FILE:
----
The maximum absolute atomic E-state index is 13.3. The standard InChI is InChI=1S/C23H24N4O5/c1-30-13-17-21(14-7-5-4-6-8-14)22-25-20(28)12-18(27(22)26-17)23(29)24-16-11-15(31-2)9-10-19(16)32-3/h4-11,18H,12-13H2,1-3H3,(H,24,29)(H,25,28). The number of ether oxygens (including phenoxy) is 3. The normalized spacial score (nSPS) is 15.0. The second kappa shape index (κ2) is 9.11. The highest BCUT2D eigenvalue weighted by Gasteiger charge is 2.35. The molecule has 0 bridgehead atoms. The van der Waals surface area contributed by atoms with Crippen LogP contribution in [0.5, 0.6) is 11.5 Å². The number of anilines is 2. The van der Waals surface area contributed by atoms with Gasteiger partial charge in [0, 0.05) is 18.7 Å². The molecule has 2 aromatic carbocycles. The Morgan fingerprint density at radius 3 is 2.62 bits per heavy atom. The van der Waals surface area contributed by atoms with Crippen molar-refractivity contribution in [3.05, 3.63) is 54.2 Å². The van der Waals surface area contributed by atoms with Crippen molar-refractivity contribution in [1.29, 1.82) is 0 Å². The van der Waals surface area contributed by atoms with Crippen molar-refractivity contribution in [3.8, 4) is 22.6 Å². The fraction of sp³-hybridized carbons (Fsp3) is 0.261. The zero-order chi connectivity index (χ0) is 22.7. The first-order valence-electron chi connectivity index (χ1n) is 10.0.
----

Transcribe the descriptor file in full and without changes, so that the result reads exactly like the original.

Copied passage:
The maximum absolute atomic E-state index is 13.3. The standard InChI is InChI=1S/C23H24N4O5/c1-30-13-17-21(14-7-5-4-6-8-14)22-25-20(28)12-18(27(22)26-17)23(29)24-16-11-15(31-2)9-10-19(16)32-3/h4-11,18H,12-13H2,1-3H3,(H,24,29)(H,25,28). The number of ether oxygens (including phenoxy) is 3. The normalized spacial score (nSPS) is 15.0. The second kappa shape index (κ2) is 9.11. The highest BCUT2D eigenvalue weighted by Gasteiger charge is 2.35. The molecule has 0 bridgehead atoms. The van der Waals surface area contributed by atoms with Crippen LogP contribution in [0.5, 0.6) is 11.5 Å². The number of anilines is 2. The van der Waals surface area contributed by atoms with Gasteiger partial charge in [0, 0.05) is 18.7 Å². The molecule has 2 aromatic carbocycles. The Morgan fingerprint density at radius 3 is 2.62 bits per heavy atom. The van der Waals surface area contributed by atoms with Crippen molar-refractivity contribution in [3.05, 3.63) is 54.2 Å². The van der Waals surface area contributed by atoms with Crippen molar-refractivity contribution in [1.29, 1.82) is 0 Å². The van der Waals surface area contributed by atoms with Crippen molar-refractivity contribution in [3.8, 4) is 22.6 Å². The fraction of sp³-hybridized carbons (Fsp3) is 0.261. The zero-order chi connectivity index (χ0) is 22.7. The first-order valence-electron chi connectivity index (χ1n) is 10.0.